The Miami Dolphins are going to probably fall short of the goal line in their bid to get help for stadium renovations.
Sen. Oscar Braynon, D-Miami Gardens, called the outlook for any bill that helps the Dolphins "bleak" shortly after meeting with House Speaker Will Weatherford.
The Florida Senate has passed two bills that would help the Dolphins and other professional sports franchises and sent them to the House.
The bills would create a process where pro teams would compete for $13 million a year in state incentives. But they would also let the Dolphins tap into local taxes to help pay for renovations to Sun Life Stadium. Miami-Dade voters are scheduled to vote May 14 on a referendum to help the team.
Miami Dolphins CEO Mike Dee has said owner Stephen Ross wouldn't pay for the stadium improvements if the legislature or voters denied him.
The session ends at midnight on Friday.
The Dolphins say Sun Life Stadium needs at least $350 million in improvements to remain competitive with newer stadiums around the NFL for Super Bowls and high-profile events.
The team wants $289 million from a 1 percent increase in the hotel bed tax in mainland Miami-Dade County and $90 million from the sales tax rebate.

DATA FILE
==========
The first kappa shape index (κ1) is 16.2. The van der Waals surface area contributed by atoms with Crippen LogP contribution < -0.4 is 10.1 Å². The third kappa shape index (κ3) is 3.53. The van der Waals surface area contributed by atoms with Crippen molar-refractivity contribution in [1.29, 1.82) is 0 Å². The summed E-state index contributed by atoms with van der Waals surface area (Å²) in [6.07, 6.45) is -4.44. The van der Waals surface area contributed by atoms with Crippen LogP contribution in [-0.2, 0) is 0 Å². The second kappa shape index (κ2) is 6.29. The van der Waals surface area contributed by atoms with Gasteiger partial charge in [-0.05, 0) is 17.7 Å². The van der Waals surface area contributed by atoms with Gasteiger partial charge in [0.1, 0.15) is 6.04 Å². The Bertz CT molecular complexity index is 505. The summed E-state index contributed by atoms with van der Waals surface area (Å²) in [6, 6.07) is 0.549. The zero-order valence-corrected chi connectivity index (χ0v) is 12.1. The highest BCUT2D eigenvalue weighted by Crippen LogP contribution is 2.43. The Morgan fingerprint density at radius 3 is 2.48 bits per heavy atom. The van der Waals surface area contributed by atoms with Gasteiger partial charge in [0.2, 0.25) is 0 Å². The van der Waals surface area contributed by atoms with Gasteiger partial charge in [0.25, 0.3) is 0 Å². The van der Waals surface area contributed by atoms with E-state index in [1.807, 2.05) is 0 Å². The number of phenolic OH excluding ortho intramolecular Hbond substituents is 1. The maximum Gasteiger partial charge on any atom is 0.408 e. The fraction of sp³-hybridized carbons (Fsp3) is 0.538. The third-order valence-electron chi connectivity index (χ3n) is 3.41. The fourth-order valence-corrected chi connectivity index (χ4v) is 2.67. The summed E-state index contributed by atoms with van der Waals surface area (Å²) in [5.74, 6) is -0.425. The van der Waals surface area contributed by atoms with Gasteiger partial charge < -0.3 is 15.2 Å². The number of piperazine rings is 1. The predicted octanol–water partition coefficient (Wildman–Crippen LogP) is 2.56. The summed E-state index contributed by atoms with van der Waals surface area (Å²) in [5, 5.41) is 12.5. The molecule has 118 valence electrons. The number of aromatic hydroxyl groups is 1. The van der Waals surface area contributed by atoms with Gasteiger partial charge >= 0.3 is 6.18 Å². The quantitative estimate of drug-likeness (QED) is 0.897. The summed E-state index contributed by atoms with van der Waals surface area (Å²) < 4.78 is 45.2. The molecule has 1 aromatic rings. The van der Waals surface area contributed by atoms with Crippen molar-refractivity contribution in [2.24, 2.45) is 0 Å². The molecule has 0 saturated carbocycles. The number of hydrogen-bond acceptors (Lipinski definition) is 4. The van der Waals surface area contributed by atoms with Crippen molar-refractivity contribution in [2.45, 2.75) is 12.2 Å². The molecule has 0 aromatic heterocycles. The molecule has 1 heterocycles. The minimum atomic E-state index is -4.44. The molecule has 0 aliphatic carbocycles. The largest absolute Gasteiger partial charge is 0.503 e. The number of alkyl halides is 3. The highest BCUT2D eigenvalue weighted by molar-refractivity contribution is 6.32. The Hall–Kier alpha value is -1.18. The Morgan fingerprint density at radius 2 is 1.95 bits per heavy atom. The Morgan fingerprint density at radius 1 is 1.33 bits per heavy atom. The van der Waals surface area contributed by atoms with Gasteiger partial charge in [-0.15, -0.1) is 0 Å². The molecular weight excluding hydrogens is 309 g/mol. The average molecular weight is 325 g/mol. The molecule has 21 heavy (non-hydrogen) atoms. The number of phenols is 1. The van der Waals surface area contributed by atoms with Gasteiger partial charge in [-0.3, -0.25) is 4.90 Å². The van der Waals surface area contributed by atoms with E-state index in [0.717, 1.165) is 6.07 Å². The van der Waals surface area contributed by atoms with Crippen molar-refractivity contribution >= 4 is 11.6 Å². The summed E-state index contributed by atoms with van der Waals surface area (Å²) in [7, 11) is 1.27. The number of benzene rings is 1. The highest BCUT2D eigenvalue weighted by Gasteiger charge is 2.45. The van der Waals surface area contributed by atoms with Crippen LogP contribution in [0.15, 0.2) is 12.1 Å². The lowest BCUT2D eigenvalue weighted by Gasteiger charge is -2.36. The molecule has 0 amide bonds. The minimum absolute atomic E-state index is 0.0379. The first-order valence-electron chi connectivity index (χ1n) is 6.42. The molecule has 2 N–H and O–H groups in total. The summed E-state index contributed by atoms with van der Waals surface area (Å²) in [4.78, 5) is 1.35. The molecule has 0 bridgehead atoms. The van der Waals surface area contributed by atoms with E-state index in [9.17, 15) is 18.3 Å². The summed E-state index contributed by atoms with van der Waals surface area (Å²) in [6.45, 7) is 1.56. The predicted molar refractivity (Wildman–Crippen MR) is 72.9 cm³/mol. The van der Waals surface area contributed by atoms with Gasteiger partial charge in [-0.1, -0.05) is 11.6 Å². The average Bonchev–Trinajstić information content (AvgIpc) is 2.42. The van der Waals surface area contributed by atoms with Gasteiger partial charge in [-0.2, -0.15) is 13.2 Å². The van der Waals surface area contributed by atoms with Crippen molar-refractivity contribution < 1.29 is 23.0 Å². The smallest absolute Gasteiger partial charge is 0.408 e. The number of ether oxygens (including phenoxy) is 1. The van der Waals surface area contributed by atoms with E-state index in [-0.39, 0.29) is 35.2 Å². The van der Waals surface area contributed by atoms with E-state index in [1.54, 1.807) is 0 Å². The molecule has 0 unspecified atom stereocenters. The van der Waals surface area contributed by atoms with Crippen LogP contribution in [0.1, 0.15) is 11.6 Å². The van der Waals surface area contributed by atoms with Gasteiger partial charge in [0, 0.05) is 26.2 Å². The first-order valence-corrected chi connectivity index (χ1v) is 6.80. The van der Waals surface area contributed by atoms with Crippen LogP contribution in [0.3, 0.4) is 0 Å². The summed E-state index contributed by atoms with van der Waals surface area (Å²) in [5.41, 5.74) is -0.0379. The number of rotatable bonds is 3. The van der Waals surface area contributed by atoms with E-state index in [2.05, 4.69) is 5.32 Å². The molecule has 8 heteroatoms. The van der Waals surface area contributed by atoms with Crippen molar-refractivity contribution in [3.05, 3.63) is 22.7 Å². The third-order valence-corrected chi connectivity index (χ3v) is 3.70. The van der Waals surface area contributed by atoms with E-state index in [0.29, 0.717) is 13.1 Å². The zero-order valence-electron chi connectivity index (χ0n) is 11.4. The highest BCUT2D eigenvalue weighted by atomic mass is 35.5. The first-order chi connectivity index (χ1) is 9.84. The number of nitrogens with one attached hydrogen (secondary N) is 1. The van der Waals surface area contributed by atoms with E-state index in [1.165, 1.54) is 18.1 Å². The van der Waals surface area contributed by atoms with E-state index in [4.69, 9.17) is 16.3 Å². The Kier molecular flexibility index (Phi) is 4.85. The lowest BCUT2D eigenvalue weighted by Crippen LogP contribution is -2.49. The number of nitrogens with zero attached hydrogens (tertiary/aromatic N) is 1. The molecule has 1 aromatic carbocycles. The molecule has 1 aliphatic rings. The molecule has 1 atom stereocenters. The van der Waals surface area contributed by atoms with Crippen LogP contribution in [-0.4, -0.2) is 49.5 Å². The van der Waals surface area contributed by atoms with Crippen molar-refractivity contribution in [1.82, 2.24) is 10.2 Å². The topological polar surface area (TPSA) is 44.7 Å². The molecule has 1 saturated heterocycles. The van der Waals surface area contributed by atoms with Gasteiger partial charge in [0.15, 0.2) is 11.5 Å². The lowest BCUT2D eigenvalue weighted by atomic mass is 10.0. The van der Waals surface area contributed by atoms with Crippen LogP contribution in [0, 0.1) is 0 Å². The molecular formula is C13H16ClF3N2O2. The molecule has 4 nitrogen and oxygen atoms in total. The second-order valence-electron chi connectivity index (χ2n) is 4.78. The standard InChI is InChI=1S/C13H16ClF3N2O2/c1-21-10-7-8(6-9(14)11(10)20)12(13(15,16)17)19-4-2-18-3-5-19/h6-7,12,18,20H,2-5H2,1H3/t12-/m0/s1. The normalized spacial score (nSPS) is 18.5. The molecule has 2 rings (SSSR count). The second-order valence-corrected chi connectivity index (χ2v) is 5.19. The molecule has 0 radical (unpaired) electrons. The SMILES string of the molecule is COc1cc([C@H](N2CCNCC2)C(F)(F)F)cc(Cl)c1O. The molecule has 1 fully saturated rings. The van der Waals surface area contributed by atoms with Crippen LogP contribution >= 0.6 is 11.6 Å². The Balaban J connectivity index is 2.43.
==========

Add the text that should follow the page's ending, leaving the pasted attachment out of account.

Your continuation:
The Dolphins have offered to pay the county and the state back the money it receives from the sales tax rebate.
If state lawmakers approve the bill, the local referendum will be held May 14. However, ads scheduled to air next week to promote the vote on raising the bed tax have been cancelled.
The team held a job fair Thursday for the project-related positions that one carpenter called a waste of time. Dolphins officials said the project would create at least 4,000 jobs over a 22-month period.
The Dolphins and San Francisco 49ers, who will move into a new stadium next year, are vying for Super Bowl L in 2016. The loser will compete against the Houston Texans to host Super Bowl LI in 2017.
NFL team owners will announce the locations of Super Bowls L and LI on May 22.